The Protea Family is a remarkable group of plants mostly native to the southern hemisphere, with concentrations of species in South Africa and Australia.
Examples from South Africa include Protea and Leucospermum, both with intricately constructed flower heads, which are popular as cut flowers. Australia has by far the most species, however, many of them found in the genera Grevillea, Banksia and Hakea, with each encompassing well over 100 species.
Of these Australian groups, the genus Grevillea is the best known in horticulture, with hundreds of hybrids as well as species available in the nursery trade. Although they have not been hybridized or popularized as extensively, Banksia and Hakea are also notable for their abundance of attractive shrubs and small trees, with more kinds finding their way into cultivation all the time. A fine example is Hakea verrucosa, native to Western Australia in the continent’s winter-rainfall zone.
Hakea verrucosa is a shrub varying from 3 feet to 10 feet tall. It has narrow dark-green cylindrical leaves about one or two inches long, but despite its slender leaves it has a full appearance due to its dense branching.
Most species of Hakea have flower clusters that are either globes or cylinders, but in H. verrucosa they look like little corsages of red and white flowers. Each flower is white when it first opens, but turns pinkish-red and eventually deeper red as it ages.
This species flowers during the winter months, and a blooming bush is festooned with red and white clusters. These are best left on the plant, since they do not perform well as cut flowers.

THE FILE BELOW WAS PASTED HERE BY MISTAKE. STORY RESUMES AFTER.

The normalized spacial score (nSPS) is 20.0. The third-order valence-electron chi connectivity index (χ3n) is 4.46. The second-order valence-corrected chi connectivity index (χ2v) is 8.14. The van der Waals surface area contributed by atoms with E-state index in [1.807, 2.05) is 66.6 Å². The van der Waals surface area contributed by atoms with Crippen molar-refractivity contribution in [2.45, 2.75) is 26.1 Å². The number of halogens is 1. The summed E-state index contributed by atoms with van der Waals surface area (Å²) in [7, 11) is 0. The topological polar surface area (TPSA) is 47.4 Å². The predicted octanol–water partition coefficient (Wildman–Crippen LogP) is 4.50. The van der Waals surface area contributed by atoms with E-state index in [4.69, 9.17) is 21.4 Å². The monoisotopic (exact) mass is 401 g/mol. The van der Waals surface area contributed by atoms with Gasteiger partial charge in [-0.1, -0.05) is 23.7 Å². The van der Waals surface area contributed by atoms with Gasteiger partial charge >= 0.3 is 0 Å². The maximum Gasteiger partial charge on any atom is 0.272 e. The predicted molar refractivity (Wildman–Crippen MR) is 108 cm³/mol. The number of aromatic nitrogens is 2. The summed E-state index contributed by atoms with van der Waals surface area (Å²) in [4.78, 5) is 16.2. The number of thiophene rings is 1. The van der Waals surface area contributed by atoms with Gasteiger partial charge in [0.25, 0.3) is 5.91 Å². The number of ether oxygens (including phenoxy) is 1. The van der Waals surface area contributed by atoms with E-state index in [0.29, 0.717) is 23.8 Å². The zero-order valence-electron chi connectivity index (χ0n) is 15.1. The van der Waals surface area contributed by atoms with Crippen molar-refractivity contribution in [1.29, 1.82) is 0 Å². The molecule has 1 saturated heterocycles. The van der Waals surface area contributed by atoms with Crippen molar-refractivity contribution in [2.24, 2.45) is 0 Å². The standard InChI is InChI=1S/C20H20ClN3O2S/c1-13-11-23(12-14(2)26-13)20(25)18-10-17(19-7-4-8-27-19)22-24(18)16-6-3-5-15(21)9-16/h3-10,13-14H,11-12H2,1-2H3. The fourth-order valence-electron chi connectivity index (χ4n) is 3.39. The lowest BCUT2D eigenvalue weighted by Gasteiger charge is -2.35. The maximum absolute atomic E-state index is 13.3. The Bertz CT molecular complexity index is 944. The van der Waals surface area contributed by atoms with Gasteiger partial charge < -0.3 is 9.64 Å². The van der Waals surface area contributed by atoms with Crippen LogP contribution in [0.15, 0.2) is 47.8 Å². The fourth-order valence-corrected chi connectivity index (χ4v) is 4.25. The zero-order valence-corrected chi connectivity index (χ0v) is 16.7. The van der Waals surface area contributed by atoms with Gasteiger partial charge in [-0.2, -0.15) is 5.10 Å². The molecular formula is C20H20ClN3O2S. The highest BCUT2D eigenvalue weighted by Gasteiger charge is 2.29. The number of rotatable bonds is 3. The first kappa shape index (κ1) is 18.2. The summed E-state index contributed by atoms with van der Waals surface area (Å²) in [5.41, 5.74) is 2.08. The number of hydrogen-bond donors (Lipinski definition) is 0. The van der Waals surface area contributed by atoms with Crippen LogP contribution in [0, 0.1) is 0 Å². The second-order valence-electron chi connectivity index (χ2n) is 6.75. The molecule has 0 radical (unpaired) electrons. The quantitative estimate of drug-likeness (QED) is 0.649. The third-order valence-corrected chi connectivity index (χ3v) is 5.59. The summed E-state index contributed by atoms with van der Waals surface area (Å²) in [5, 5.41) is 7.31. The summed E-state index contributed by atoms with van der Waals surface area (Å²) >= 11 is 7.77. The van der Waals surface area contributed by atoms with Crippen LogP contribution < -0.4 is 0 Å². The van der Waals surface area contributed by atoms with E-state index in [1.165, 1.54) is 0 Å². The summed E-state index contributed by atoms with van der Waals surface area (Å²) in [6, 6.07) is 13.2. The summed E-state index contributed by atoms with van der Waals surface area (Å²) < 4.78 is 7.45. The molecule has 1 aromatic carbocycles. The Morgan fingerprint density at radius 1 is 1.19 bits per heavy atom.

Many Hakea species have interesting woody seed capsules, and H. verrucosa is no exception, although it does not often produce them in cultivation. When present, the capsules are about an inch or so long and rounded, except for a pair of horn-like projections at the tip. They are shiny and have a filigree pattern embossed on the surface.
Since Hakea verrucosa is relatively new to cultivation in California, not too much is known about its specific horticultural requirements. It does like a sunny position, and is known to tolerate cold down into the upper 20s during winter cold spells. In nature, it occurs on varying soil types, so presumably it will not prove too finicky as long as good drainage is provided.
Many members of the Protea Family are found in areas with low levels of phosphorus in the soil. As a result, these plants are hyper-efficient at extracting this nutrient, and can overdose if given high levels of it. To guard against this, at the Ruth Bancroft Garden we apply only fertilizers with low phosphorus levels. Excessive alkalinity should also be avoided in these plants.
It is worth noting that a few species in the genus Hakea, most notably Hakea sericea, have become invasive pests where they have been introduced in South Africa. For this reason, this species should be avoided, along with H. gibbosa, H. drupacea and H. salicifolia.
Brian Kemble is curator at the Ruth Bancroft Garden in Walnut Creek. His monthly column focuses on drought tolerant plants and dry gardens. Email questions to firstname.lastname@example.org. Learn more about the Ruth Bancroft Garden at www.ruthbancroftgarden.org.
Published at Tue, 19 Dec 2017 22:00:26 +0000